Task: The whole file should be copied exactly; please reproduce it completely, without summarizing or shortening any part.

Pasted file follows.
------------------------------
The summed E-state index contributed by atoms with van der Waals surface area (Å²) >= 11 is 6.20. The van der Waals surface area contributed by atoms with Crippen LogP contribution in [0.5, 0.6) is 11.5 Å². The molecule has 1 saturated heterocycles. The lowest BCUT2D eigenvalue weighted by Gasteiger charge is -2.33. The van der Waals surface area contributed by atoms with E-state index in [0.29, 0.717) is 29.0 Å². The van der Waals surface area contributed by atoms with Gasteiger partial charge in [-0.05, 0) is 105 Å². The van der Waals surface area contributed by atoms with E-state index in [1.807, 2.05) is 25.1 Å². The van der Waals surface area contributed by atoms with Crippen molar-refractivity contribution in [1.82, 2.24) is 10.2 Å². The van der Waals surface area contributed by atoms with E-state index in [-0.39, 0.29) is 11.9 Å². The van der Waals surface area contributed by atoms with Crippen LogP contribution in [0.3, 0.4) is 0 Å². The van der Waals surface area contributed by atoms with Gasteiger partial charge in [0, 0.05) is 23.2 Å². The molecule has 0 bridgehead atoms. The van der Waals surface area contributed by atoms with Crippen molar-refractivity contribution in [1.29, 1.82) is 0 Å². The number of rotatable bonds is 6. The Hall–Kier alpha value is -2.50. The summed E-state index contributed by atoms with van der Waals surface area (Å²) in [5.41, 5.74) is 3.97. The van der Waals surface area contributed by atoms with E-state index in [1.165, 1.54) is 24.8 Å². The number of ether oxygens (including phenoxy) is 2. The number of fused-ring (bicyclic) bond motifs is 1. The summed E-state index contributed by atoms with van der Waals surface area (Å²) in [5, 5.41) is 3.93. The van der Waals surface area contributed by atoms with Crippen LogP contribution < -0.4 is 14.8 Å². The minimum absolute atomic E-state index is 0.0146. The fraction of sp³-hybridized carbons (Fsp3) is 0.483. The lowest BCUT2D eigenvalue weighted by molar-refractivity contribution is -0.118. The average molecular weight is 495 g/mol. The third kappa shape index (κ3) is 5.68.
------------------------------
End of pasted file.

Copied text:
The summed E-state index contributed by atoms with van der Waals surface area (Å²) >= 11 is 6.20. The van der Waals surface area contributed by atoms with Crippen LogP contribution in [0.5, 0.6) is 11.5 Å². The molecule has 1 saturated heterocycles. The lowest BCUT2D eigenvalue weighted by Gasteiger charge is -2.33. The van der Waals surface area contributed by atoms with E-state index in [0.29, 0.717) is 29.0 Å². The van der Waals surface area contributed by atoms with Gasteiger partial charge in [-0.05, 0) is 105 Å². The van der Waals surface area contributed by atoms with E-state index in [1.807, 2.05) is 25.1 Å². The van der Waals surface area contributed by atoms with Crippen molar-refractivity contribution in [1.82, 2.24) is 10.2 Å². The van der Waals surface area contributed by atoms with E-state index in [-0.39, 0.29) is 11.9 Å². The van der Waals surface area contributed by atoms with Crippen LogP contribution in [0.3, 0.4) is 0 Å². The van der Waals surface area contributed by atoms with Gasteiger partial charge in [0, 0.05) is 23.2 Å². The molecule has 0 bridgehead atoms. The van der Waals surface area contributed by atoms with Crippen molar-refractivity contribution in [1.29, 1.82) is 0 Å². The number of rotatable bonds is 6. The Hall–Kier alpha value is -2.50. The summed E-state index contributed by atoms with van der Waals surface area (Å²) in [5.41, 5.74) is 3.97. The van der Waals surface area contributed by atoms with E-state index in [1.165, 1.54) is 24.8 Å². The number of ether oxygens (including phenoxy) is 2. The number of fused-ring (bicyclic) bond motifs is 1. The summed E-state index contributed by atoms with van der Waals surface area (Å²) in [5, 5.41) is 3.93. The van der Waals surface area contributed by atoms with Crippen LogP contribution < -0.4 is 14.8 Å². The minimum absolute atomic E-state index is 0.0146. The fraction of sp³-hybridized carbons (Fsp3) is 0.483. The lowest BCUT2D eigenvalue weighted by molar-refractivity contribution is -0.118. The average molecular weight is 495 g/mol. The third kappa shape index (κ3) is 5.68.